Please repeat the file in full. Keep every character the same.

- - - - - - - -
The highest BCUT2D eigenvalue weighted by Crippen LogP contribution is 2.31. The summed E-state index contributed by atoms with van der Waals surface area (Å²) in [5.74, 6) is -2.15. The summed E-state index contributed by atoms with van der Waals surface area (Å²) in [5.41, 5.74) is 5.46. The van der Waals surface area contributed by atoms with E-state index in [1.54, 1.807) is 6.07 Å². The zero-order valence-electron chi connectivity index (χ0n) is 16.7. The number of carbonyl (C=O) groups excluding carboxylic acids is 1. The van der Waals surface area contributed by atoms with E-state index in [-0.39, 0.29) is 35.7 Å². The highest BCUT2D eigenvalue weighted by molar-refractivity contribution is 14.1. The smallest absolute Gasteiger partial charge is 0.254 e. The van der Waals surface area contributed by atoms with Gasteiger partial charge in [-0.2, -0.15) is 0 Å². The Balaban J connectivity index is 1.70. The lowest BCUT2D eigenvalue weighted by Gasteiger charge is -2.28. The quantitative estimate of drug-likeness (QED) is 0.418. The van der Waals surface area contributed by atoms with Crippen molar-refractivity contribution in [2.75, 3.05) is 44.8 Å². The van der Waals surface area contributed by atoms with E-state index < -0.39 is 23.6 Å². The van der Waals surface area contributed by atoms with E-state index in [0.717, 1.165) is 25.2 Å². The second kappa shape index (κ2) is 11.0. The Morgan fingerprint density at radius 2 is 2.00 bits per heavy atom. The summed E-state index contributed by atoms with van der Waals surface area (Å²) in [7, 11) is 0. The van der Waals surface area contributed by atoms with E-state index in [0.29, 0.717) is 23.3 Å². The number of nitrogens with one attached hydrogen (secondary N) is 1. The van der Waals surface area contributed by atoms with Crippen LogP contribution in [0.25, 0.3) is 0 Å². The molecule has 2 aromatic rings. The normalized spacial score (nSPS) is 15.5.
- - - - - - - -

The highest BCUT2D eigenvalue weighted by Crippen LogP contribution is 2.31. The summed E-state index contributed by atoms with van der Waals surface area (Å²) in [5.74, 6) is -2.15. The summed E-state index contributed by atoms with van der Waals surface area (Å²) in [5.41, 5.74) is 5.46. The van der Waals surface area contributed by atoms with E-state index in [1.54, 1.807) is 6.07 Å². The zero-order valence-electron chi connectivity index (χ0n) is 16.7. The number of carbonyl (C=O) groups excluding carboxylic acids is 1. The van der Waals surface area contributed by atoms with E-state index in [-0.39, 0.29) is 35.7 Å². The highest BCUT2D eigenvalue weighted by molar-refractivity contribution is 14.1. The smallest absolute Gasteiger partial charge is 0.254 e. The van der Waals surface area contributed by atoms with Gasteiger partial charge in [-0.2, -0.15) is 0 Å². The Balaban J connectivity index is 1.70. The lowest BCUT2D eigenvalue weighted by Gasteiger charge is -2.28. The quantitative estimate of drug-likeness (QED) is 0.418. The van der Waals surface area contributed by atoms with Crippen molar-refractivity contribution in [2.75, 3.05) is 44.8 Å². The van der Waals surface area contributed by atoms with E-state index < -0.39 is 23.6 Å². The van der Waals surface area contributed by atoms with E-state index in [0.717, 1.165) is 25.2 Å². The second kappa shape index (κ2) is 11.0. The Morgan fingerprint density at radius 2 is 2.00 bits per heavy atom. The summed E-state index contributed by atoms with van der Waals surface area (Å²) in [7, 11) is 0. The van der Waals surface area contributed by atoms with E-state index in [0.29, 0.717) is 23.3 Å². The number of nitrogens with one attached hydrogen (secondary N) is 1. The van der Waals surface area contributed by atoms with Crippen LogP contribution in [0.25, 0.3) is 0 Å². The molecule has 2 aromatic rings. The normalized spacial score (nSPS) is 15.5.